Indicate which of the following are exact numbers:(a) the mass of a paper clip(b) the surface area of a dime(c) the number of inches in a mile(d) the number of ounces in a pound, (e) the number of microseconds in a week (f) the number of pages in this book 
Indicate which of the following are exact numbers:(a) the mass of a 32-oz can of coffee(b) the number of students in your chemistry class(c) the temperature of the surface of the sun(d) the mass of a postage stamp(e) the number of milliliters in a cubic meter of water(f) the average height of students in your school
Which of the following is NOT an exact number?A) Your weight in pounds.B) The amount of pennies per dollar.C) The number of milligrams in a kilogram.D) The number students in this classroom.
What is the difference between random error and systematic error?
The following dartboards illustrate the types of errors often seen when one measurement is repeated several times. The bull's-eye represents the "true value," and the darts represent the experimental measurements. Which board best represents each of the following seenaríos: (a) measurements both accurate and precise? [Section 1.5] 
The three targets from a rifle range shown on the next page were produced by: (A) the instructor firing a newly acquired target rifle; (B) the instructor firing his personal target rifle; and (C) a student who has fired his target rifle only a few times. (a) Comment on the accuracy and precision for each of these three sets of results. [Section 1.5] 
The percentage of water in an unknown hydrated salt is to be determined by weighing a sample of the salt, heating it to drive off the water, cooling to room temperature, and re-weighing. Which procedural mistake would result in determining a percentage of water that is too low?(A) I only(B) II only(C) both I and II(D) neither I nor II
You have water in each graduated cylinder shown:You then add both samples to a beaker. How would you write the number describing the total volume? What limits the precision of this number?
Consider the results of the archery contest shown in this figure.(a) Which archer is most precise?
Consider the results of the archery contest shown in this figure.(b) Which archer is most accurate?
Consider the results of the archery contest shown in this figure.(c) Who is both least precise and least accurate?
The following dartboards illustrate the types of errors often seen in measurements. The bull’s-eye represents the actual value, and the darts represent the data.Which experiments yield the same average result?
The following dartboards illustrate the types of errors often seen in measurements. The bull’s-eye represents the actual value, and the darts represent the data.Which experiment(s) display(s) high precision?
The following dartboards illustrate the types of errors often seen in measurements. The bull’s-eye represents the actual value, and the darts represent the data.Which experiment(s) display(s) high accuracy?
The following dartboards illustrate the types of errors often seen in measurements. The bull’s-eye represents the actual value, and the darts represent the data.Which experiment(s) show(s) a systematic error?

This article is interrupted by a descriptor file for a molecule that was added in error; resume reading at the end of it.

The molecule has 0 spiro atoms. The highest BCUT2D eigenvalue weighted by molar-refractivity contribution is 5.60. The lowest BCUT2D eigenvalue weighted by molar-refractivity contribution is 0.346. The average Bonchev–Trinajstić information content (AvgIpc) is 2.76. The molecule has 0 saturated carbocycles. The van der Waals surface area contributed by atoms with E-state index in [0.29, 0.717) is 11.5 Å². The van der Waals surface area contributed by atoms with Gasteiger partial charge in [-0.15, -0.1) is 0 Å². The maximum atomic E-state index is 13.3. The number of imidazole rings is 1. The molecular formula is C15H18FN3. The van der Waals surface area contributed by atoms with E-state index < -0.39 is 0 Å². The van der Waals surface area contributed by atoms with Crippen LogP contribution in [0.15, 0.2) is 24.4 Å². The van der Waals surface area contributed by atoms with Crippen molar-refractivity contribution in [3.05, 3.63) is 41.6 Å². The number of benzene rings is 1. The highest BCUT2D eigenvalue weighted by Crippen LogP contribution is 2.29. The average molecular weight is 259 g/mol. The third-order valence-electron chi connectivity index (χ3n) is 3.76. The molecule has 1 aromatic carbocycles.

Classify the following sets of measurements as accurate, precise, both, or neither.(a) Checking for consistency in the weight of chocolate chip cookies: 17.27 g, 13.05 g, 19.46 g, 16.92 g
Classify the following sets of measurements as accurate, precise, both, or neither.(b) Testing the volume of a batch of 25-mL pipettes: 27.02 mL, 26.99 mL, 26.97 mL, 27.01 mL
Classify the following sets of measurements as accurate, precise, both, or neither.(c) Determining the purity of gold: 99.9999%, 99.9998%, 99.9998%, 99.9999%
These organic solvents are used to clean compact discs:The chemist analyzing the cleaner calibrates her equipment and finds that the pipet is accurate to ±0.02 mL, and the balance is accurate to ±0.003 g. Is this equipment precise enough to distinguish between ethanol and isopropanol?
A laboratory instructor gives a sample of amino-acid powder to each of four students, I, II, III, and IV, and they weigh the samples. The true value is 8.72 g. Their results for three trials are:I: 8.72 g, 8.74 g, 8.70 g                           II: 8.56 g, 8.77 g, 8.83 gIII: 8.50 g, 8.48 g, 8.51 g                         IV: 8.41 g, 8.72 g, 8.55 gCalculate the average mass from each set of data, and tell which set is the most accurate.
A laboratory instructor gives a sample of amino-acid powder to each of four students, I, II, III, and IV, and they weigh the samples. The true value is 8.72 g. Their results for three trials are:I: 8.72 g, 8.74 g, 8.70 g                           II: 8.56 g, 8.77 g, 8.83 gIII: 8.50 g, 8.48 g, 8.51 g                         IV: 8.41 g, 8.72 g, 8.55 gPrecision is a measure of the average of the deviations of each piece of data from the average value. Which set of data is the most precise? Is this set also the most accurate?
A laboratory instructor gives a sample of amino-acid powder to each of four students, I, II, III, and IV, and they weigh the samples. The true value is 8.72 g. Their results for three trials are:I: 8.72 g, 8.74 g, 8.70 g                           II: 8.56 g, 8.77 g, 8.83 gIII: 8.50 g, 8.48 g, 8.51 g                         IV: 8.41 g, 8.72 g, 8.55 gWhich set of data is both the most accurate and the most precise?
A laboratory instructor gives a sample of amino-acid powder to each of four students, I, II, III, and IV, and they weigh the samples. The true value is 8.72 g. Their results for three trials are:I: 8.72 g, 8.74 g, 8.70 g                           II: 8.56 g, 8.77 g, 8.83 gIII: 8.50 g, 8.48 g, 8.51 g                         IV: 8.41 g, 8.72 g, 8.55 gWhich set of data is both the least accurate and the least precise?